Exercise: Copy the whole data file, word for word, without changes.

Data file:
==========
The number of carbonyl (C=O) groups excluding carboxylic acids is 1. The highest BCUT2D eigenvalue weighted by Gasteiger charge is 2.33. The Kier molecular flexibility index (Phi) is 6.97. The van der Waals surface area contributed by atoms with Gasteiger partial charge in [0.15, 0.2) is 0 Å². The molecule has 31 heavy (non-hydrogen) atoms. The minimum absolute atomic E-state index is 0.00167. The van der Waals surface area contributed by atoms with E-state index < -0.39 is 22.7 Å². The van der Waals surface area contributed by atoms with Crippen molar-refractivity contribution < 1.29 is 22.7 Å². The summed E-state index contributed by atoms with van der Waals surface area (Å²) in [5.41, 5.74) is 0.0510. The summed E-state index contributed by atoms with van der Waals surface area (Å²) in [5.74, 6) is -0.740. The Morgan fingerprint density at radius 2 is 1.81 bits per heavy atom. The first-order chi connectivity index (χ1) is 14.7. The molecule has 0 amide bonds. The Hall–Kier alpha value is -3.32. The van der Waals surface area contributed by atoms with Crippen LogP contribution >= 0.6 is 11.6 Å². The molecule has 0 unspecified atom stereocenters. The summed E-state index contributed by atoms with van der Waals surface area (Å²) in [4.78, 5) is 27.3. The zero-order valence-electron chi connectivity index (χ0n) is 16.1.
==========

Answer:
The number of carbonyl (C=O) groups excluding carboxylic acids is 1. The highest BCUT2D eigenvalue weighted by Gasteiger charge is 2.33. The Kier molecular flexibility index (Phi) is 6.97. The van der Waals surface area contributed by atoms with Gasteiger partial charge in [0.15, 0.2) is 0 Å². The molecule has 31 heavy (non-hydrogen) atoms. The minimum absolute atomic E-state index is 0.00167. The van der Waals surface area contributed by atoms with E-state index < -0.39 is 22.7 Å². The van der Waals surface area contributed by atoms with Crippen molar-refractivity contribution < 1.29 is 22.7 Å². The summed E-state index contributed by atoms with van der Waals surface area (Å²) in [5.41, 5.74) is 0.0510. The summed E-state index contributed by atoms with van der Waals surface area (Å²) in [5.74, 6) is -0.740. The Morgan fingerprint density at radius 2 is 1.81 bits per heavy atom. The first-order chi connectivity index (χ1) is 14.7. The molecule has 0 amide bonds. The Hall–Kier alpha value is -3.32. The van der Waals surface area contributed by atoms with Crippen LogP contribution >= 0.6 is 11.6 Å². The molecule has 0 unspecified atom stereocenters. The summed E-state index contributed by atoms with van der Waals surface area (Å²) in [4.78, 5) is 27.3. The zero-order valence-electron chi connectivity index (χ0n) is 16.1.